Existing Home Sales were up 0.4% at 5.47 million units in January, according to the National Association of Realtors. On a year-over-year basis, they are up 11%, the biggest gain in 3 years. The median home price rose 8.2% year-over-year to $213,800 as supply constraints continue to drive up prices. Housing inventory is 1.82 million units, which represents a 4 month supply. A balanced market is more like 6 – 6.5 month’s worth. Ultimately, the big price increases are unhealthy because incomes have yet to really exhibit growth (although that may be changing). The median house price to median income ratio is roughly 3.8x, using the median income data from Sentier. 3.3 – 3.7x which is about normal.

Speaking of home supply, McMansion builder Toll Brothers reported earnings this morning. Revenues were driven again by an 11.7% increase in average selling prices and not by unit growth. Gross margins fell, which speaks to increasing costs. So far this February, deposits and contracts are flat with last year. The decline in stocks probably has a lot to do with it as the luxury buyer is going to be more sensitive to asset prices than the first time homebuyer.

Interesting to see this dynamic with the builders – a reluctance to build more units despite higher prices. Interestingly, CalAtlantic (the new name for Standard Pacific and Ryland after their merger) is bringing back the buydown loan.

In other economic news, consumer confidence slipped in in February, and the Richmond Fed Manufacturing Index both fell.

Blackrock is warning clients that the Fed is not likely to sit out the rest of 2016, the way the Fed Funds futures markets are predicting. Efficient market theorists might scoff at that notion, however the interest rate markets are so manipulated by central banks at the moment it makes sense to look at market signals with a jaundiced eye. What does that mean to mortgage types? Make hay now, because no one knows how long these low rates are going to stick around.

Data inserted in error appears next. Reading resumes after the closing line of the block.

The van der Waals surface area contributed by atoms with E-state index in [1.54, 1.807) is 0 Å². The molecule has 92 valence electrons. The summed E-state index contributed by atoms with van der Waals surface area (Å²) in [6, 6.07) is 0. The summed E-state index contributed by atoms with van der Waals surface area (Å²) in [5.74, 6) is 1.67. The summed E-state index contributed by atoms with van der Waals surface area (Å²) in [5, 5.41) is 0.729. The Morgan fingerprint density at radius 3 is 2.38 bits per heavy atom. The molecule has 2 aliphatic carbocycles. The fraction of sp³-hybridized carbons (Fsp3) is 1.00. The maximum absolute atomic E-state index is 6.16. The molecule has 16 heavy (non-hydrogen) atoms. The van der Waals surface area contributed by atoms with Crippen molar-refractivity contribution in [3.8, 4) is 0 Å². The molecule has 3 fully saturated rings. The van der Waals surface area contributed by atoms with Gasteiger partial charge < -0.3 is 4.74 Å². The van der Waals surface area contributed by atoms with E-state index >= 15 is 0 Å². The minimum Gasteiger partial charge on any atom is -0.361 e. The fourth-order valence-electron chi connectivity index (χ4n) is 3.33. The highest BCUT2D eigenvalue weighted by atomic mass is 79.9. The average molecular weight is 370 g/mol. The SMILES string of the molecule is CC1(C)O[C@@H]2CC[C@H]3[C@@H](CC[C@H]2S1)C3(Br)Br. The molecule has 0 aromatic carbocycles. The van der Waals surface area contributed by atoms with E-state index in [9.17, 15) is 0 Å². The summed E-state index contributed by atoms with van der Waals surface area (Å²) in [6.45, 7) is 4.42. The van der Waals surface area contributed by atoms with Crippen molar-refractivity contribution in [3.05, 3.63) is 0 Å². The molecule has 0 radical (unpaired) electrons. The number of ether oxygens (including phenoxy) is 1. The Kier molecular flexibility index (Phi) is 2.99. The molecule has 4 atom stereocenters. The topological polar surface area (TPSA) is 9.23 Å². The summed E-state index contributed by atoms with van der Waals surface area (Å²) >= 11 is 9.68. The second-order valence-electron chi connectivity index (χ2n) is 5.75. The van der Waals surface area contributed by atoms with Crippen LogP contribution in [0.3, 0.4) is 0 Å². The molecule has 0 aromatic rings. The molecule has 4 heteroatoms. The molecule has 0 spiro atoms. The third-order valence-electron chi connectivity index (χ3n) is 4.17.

Speaking of credit markets, the new subprime – auto loans – are beginning to exhibit signs of trouble. Auto loans are being priced like mortgages, however a mortgage is secured by a generally appreciating asset, while an auto loan is secured by a depreciating asset. This is the result of financial repression, which is the act of pushing interest rates to the floor. Investors who have to earn a return (like pension funds and insurance companies) are forced to move further and further out on the risk curve to earn their required return. The actuarial tables really couldn’t care less that interest rates are zero.

Donald Trump looks to be cruising to a third consecutive victory in Nevada. The big question for the D is whether he is a plurality winner or a majority winner. Once the establishment coalesces around one candidate will he continue to lead? One other interesting tidbit: Democratic turnout for the primaries is pretty depressed. Republican turnout is huge. Kind of pokes a hole in the media’s attempt to create a Bernie Sanders movement, doesn’t it?

Morning Report: Inflation returns to the Fed’s target 2/19/16

Markets are lower this morning on no real news. Bonds and MBS are down.

Real Average weekly earnings increased 1.2% in January.

Inflation at the consumer level was flat month-over-month and up 0.3% YOY. Ex food and energy, it was up 2.2%, which is the highest level since June of 2012. This would indicate the Fed is actually getting there as far as its inflation target. That said, the Fed prefers to use the Personal Consumption Expenditure index, which is still below their target.